My Mark Twain (from Literary Friends and Acquainta
The tragically destined Ralph Keeler
There is a gap in my recollections of Clemens, which I think is of a year or two, for the next thing I remember of him is meeting him at a lunch in Boston, given us by that genius of hospitality, the tragically destined Ralph Keeler, author of one of the most unjustly forgotten books, 'Vagabond Adventures', a true bit of picaresque autobiography. Keeler never had any money, to the general knowledge, and he never borrowed, and he could not have had credit at the restaurant where he invited us to feast at his expense. There was T. B. Aldrich, there was J. T. Fields, much the oldest of our company, who had just freed himself from the trammels of the publishing business, and was feeling his freedom in every word; there was Bret Harte, who had lately come East in his princely progress from California; and there was Clemens. Nothing remains to me of the happy time but a sense of idle and aimless and joyful talk-play, beginning and ending nowhere, of eager laughter, of countless good stories from Fields, of a heat-lightning shimmer of wit from Aldrich, of an occasional concentration of our joint mockeries upon our host, who took it gladly; and amid the discourse, so little improving, but so full of good fellowship, Bret Harte's fleeting dramatization of Clemens's mental attitude toward a symposium of Boston illuminates. "Why, fellows," he spluttered, "this is the dream of Mark's life," and I remember the glance from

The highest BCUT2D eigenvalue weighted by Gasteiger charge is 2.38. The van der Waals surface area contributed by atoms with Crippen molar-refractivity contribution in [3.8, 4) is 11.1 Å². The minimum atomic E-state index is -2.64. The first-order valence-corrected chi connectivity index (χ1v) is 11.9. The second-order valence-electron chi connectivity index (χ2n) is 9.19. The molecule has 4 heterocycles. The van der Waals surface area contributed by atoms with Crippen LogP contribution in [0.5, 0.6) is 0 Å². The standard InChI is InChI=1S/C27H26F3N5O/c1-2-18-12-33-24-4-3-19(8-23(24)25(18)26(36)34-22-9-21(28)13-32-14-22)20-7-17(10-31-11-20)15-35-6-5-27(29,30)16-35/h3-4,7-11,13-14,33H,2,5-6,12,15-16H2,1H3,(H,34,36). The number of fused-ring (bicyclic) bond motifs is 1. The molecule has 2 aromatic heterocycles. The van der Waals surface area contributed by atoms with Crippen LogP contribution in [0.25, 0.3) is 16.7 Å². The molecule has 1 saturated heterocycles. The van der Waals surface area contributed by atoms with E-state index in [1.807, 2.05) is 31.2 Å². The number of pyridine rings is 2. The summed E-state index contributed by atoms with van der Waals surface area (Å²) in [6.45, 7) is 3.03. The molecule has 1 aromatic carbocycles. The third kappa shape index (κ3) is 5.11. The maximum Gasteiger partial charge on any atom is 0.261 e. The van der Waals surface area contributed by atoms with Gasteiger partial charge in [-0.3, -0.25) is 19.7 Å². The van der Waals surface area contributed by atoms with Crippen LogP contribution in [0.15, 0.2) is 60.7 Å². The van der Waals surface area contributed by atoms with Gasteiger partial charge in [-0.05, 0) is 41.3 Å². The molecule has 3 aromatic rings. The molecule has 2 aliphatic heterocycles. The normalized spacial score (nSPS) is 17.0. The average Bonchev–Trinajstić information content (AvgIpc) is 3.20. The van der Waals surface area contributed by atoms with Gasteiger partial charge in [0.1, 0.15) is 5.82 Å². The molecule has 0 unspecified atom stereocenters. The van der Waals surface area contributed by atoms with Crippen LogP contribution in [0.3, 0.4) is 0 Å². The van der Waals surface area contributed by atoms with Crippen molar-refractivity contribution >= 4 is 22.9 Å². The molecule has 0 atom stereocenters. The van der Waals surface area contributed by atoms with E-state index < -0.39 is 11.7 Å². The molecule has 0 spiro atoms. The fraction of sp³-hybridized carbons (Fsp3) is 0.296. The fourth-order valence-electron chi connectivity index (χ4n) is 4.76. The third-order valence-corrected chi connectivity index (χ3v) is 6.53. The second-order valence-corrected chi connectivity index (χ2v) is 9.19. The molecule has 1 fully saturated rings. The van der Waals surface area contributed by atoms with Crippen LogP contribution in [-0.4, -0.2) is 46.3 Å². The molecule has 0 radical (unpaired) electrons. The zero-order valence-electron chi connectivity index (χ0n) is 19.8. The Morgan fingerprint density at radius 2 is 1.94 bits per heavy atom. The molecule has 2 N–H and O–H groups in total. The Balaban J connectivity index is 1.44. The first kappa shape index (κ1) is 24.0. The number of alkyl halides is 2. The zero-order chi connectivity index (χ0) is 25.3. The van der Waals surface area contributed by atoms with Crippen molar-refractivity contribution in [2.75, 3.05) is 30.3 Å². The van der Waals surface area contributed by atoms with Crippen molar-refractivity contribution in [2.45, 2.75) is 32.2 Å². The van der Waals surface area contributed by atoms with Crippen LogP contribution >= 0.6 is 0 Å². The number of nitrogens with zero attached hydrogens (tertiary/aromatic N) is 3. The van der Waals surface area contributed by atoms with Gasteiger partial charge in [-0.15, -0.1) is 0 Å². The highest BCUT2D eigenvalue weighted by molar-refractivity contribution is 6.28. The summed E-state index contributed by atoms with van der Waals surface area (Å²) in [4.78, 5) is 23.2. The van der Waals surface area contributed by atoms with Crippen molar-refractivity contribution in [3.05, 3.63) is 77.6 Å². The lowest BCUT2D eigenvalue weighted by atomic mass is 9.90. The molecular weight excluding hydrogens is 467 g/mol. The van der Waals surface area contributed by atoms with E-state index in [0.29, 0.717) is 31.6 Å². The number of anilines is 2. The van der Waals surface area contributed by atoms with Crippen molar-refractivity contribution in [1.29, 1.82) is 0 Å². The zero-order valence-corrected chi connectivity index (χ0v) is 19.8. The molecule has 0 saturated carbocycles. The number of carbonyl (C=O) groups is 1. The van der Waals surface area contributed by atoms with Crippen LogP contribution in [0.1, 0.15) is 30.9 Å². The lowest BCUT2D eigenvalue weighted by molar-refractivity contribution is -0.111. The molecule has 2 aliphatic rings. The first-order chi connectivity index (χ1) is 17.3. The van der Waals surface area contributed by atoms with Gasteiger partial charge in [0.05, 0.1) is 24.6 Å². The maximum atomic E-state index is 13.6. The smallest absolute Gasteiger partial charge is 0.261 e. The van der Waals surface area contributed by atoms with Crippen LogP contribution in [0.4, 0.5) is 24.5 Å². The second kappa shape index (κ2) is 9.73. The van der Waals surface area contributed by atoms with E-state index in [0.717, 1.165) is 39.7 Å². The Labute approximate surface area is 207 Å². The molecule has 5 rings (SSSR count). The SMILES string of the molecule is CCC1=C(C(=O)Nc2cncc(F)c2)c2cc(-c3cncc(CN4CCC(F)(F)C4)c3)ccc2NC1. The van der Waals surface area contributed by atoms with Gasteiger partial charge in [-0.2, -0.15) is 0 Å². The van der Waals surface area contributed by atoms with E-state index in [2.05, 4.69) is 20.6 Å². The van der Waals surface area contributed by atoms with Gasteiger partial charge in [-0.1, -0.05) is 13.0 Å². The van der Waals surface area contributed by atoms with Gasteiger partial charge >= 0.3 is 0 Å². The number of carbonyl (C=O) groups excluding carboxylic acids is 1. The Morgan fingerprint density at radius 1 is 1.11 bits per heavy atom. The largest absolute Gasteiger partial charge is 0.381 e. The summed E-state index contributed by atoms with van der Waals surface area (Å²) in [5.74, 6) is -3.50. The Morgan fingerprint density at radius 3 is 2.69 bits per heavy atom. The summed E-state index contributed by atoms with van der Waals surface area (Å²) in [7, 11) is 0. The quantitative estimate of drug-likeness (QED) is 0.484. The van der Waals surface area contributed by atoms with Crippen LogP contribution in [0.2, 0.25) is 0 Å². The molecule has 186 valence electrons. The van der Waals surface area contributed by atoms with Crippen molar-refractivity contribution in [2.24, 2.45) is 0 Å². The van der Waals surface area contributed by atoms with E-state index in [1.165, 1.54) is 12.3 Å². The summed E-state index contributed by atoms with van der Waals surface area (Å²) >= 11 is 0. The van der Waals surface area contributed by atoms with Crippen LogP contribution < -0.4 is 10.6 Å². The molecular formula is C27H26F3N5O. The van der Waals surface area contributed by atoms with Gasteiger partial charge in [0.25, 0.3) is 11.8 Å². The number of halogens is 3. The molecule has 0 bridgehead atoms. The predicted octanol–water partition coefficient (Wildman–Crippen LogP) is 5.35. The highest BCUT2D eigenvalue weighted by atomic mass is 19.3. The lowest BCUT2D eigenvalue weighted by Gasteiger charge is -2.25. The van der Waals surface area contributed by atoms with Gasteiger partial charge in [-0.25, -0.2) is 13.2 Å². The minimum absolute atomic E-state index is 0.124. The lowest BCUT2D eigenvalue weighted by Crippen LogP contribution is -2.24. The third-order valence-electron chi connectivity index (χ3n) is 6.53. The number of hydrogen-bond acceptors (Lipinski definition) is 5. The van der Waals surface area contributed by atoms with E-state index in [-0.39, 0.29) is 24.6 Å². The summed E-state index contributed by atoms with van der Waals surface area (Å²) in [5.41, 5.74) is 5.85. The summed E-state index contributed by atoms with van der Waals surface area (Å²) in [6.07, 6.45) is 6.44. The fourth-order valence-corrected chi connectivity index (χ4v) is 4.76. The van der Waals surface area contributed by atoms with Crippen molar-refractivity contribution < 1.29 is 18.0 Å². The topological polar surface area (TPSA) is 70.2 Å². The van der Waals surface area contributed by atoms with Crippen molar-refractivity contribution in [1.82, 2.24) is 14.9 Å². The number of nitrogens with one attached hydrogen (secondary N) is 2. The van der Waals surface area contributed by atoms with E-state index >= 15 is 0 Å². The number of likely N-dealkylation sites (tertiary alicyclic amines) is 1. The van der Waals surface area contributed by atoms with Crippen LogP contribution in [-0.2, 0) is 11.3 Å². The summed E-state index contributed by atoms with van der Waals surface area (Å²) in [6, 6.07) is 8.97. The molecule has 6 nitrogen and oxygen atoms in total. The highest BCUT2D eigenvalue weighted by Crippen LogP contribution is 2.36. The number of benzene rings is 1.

Our next meeting was at Hartford, or, rather, at Springfield, where Clemens greeted us on the way to Hartford. Aldrich was going on to be his guest, and I was going to be Charles Dudley Warner's, but Clemens had come part way to welcome us both. In the good fellowship of that cordial neighborhood we had two such days as the aging sun no longer shines on in his round. There was constant running in and out of friendly houses where the lively hosts and guests called one another by their Christian names or nicknames, and no such vain ceremony as knocking or ringing at doors. Clemens was then building the stately mansion in which he satisfied his love of magnificence as if it had been another sealskin coat, and he was at the crest of the prosperity which enabled him to humor every whim or extravagance. The house was the design of that most original artist, Edward Potter, who once, when hard pressed by incompetent curiosity for the name of his style in a certain church, proposed that it should be called the English violet order of architecture; and this house was so absolutely suited to the owner's humor that I suppose there never was another house like it; but its character must be for recognition farther along in these reminiscences. The vividest impression which Clemens gave us two ravenous young Boston authors was of the satisfying, the surfeiting nature of subscription publication. An army of agents was overrunning the country with the prospectuses of his books, and delivering them by the scores of thousands in completed sale. Of the 'Innocents Abroad' he said, "It sells right along just like the Bible," and 'Roughing It' was swiftly following, without perhaps ever quite overtaking it in popularity. But he lectured Aldrich and me on the folly of that mode of publication in the trade which we had thought it the highest success to achieve a chance in. "Anything but subscription publication is printing for private circulation," he maintained, and he so won upon our greed and hope that on the way back to Boston we planned the joint authorship of a volume adapted to subscription publication. We got a very good name for it, as we believed, in Memorable Murders, and we never got farther with it, but by the time we reached Boston we were rolling in wealth so deep that we could hardly walk home in the frugal fashion by which we still thought it best to spare car fare; carriage fare we did not dream of even in that opulence.